ameracauana

Discussion in 'Managing Your Flock' started by ranchruler@gmail.com, Jul 7, 2011.

  1. ranchruler@gmail.com

    ranchruler@gmail.com Chillin' With My Peeps

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    Jun 29, 2011
    alliance,oh
    I was wondering how to tell a rooster americuana chick from a hen because im picking up some from a ladie and i need a rooster they are 4 weeks old
     
  2. christineavatar

    christineavatar Chillin' With My Peeps

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    May 1, 2011
    Bolinas, CA
    I bought an Ameracuana rooster that was 5 weeks old. It has been returned to the store because they had sold it as a hen and it 'buffed out'. At five weeks it had a full head comb and 'strutted' like a rooster. There was no mistaking for a hen. I would think that four weeks old would already have some of these signs and careful observation should do the trick.
     
  3. taprock

    taprock Chillin' With My Peeps

    Look for the ones with longer pointier tails. The pullets have shorter fuller tails. I wish you were close I have three roos that are adorable but can't stay.
     
  4. Martha80

    Martha80 Out Of The Brooder

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    Jun 20, 2011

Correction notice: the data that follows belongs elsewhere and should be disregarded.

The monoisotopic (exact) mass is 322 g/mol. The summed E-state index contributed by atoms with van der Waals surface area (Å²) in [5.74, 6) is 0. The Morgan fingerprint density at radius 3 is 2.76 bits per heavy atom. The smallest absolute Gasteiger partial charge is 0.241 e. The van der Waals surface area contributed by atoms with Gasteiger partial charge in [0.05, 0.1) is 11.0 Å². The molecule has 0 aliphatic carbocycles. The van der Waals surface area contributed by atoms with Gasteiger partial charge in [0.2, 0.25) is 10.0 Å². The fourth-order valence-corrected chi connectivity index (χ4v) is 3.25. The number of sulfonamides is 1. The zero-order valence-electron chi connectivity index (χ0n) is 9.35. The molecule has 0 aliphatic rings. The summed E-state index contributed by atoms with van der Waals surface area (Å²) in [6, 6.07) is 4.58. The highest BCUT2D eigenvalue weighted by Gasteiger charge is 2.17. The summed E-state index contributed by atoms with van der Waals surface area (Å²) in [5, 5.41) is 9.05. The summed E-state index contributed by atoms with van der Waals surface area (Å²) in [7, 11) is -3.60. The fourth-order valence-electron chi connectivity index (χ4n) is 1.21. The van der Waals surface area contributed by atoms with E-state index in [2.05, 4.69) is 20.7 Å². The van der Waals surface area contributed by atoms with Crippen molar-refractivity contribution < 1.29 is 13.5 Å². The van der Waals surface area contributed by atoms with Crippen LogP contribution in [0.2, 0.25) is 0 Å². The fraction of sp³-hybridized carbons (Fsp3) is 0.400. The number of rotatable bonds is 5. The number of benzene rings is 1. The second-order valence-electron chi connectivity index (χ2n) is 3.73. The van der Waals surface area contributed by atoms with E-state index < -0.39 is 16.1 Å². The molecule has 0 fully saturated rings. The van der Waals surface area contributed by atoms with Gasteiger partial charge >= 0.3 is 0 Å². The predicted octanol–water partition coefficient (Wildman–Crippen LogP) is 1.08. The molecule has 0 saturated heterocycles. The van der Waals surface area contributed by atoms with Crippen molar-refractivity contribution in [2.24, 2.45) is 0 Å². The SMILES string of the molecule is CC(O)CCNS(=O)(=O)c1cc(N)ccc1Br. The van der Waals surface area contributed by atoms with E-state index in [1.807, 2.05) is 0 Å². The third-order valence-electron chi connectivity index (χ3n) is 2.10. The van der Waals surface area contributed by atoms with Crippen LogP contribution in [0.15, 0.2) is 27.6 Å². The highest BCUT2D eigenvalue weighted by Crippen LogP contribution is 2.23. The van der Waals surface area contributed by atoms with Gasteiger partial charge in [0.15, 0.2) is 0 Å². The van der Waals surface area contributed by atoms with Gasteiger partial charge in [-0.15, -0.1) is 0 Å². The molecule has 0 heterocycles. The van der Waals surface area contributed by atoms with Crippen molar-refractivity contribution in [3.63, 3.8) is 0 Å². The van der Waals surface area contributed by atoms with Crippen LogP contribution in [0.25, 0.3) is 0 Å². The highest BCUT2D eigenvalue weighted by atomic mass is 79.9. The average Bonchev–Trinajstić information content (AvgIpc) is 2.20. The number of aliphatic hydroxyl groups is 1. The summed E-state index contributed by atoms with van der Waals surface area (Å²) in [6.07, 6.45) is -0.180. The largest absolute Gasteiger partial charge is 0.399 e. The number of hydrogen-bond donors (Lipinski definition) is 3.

Randolph Co. Indiana
    I got 2 Americauna day-old chicks this spring and within a few weeks became convinced that one of them was a roo. "He" was golden with an upright head and tail while she was dunn colored and hid her head in his chest. They are now 12 weeks old and now I think "he"is a "she" after all. They are still the same size, there is no crowing and no wattle or comb growth. I hope I was wrong!
     
  5. speckledhen

    speckledhen Intentional Solitude Premium Member

    With pea combed breeds, either Ameraucanas or Easter Eggers either one, look for the smallest, most narrow comb that is not raised up at all. Males tend to have wider, more raised up at the back end, pinkish combs, with the three rows of bumps showing, while pullets tend to only show the center ridge of the pea comb at that age. It's not foolproof, but helps somewhat to know that. The tails won't really help much at 4 weeks old, sorry.
     

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